There are sparse clinical data addressing the persistence of disordered coagulation in sepsis and its role in chronic critical illness. Coagulopathy in the absence of anticoagulant therapy and/or liver disease can be highly variable in sepsis, but it tends to be prolonged in patients in the intensive care unit with a length of stay greater than 14 days. These coagulation abnormalities tend to precede multisystem organ failure and persistence of these coagulation derangements can predict 28-day mortality. The studies evaluated in this review consistently link sepsis-associated coagulopathy to poor long-term outcomes and indicate that disordered coagulation is associated with unfavorable outcomes in chronic critical illness. However, the causative mechanism and the definitive link remain unclear. Longer follow-up and more granular data will be required to fully understand coagulopathy in the context of chronic critical illness.
- blood coagulation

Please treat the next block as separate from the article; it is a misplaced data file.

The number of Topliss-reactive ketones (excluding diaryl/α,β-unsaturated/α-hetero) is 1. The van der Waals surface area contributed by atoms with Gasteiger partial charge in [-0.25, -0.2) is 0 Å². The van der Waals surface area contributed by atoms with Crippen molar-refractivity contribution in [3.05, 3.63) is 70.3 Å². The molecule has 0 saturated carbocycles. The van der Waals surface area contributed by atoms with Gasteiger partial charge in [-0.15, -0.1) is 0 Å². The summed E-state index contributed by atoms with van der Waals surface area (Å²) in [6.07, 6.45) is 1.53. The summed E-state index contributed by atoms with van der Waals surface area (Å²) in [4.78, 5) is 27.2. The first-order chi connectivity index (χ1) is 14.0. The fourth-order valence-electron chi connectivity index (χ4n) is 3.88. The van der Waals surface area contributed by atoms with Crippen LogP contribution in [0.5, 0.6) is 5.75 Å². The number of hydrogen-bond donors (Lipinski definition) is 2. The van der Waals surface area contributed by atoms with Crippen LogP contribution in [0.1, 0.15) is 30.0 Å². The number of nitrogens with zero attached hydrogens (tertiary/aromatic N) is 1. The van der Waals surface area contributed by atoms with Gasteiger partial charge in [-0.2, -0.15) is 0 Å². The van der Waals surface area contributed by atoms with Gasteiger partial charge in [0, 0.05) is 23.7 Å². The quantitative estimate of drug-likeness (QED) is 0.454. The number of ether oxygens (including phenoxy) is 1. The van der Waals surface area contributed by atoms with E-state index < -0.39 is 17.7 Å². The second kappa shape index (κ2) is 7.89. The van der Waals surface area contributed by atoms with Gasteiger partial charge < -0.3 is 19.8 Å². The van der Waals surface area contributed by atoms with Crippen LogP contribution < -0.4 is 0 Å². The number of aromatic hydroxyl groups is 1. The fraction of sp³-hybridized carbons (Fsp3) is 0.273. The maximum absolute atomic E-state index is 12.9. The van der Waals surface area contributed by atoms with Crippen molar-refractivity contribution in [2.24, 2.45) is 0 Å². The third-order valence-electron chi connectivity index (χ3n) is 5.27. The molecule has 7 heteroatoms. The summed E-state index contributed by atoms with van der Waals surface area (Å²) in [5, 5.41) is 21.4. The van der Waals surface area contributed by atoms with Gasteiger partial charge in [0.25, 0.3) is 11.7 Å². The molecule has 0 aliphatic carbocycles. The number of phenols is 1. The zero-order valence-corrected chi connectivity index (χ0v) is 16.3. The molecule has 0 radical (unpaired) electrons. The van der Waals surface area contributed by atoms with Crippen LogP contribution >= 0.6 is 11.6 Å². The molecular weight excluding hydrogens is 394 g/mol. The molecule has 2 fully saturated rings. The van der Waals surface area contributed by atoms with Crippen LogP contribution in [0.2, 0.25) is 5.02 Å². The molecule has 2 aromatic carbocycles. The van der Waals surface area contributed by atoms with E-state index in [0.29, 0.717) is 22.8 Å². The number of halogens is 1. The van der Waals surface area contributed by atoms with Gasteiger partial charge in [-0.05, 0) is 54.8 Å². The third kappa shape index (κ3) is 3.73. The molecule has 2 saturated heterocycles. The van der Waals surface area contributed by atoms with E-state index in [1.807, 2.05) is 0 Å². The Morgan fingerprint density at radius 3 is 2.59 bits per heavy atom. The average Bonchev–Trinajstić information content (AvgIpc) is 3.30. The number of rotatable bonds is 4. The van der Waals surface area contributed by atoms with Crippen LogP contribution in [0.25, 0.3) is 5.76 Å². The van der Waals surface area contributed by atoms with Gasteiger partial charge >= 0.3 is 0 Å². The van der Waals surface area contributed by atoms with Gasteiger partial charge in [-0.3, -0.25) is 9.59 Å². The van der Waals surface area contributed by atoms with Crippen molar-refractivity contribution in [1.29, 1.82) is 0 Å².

- multiple organ failure
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LKW and CS contributed equally.
Contributors LKW and VN conceived the presented ideas. LKW and CS wrote the article with support from NB, CCC and VN. All authors provided critical feedback and helped shape the research, analysis and article.
Funding The authors have not declared a specific grant for this research from any funding agency in the public, commercial or not-for-profit sectors.
Competing interests None declared.
Patient consent for publication Not required.
Provenance and peer review Not commissioned; externally peer reviewed.
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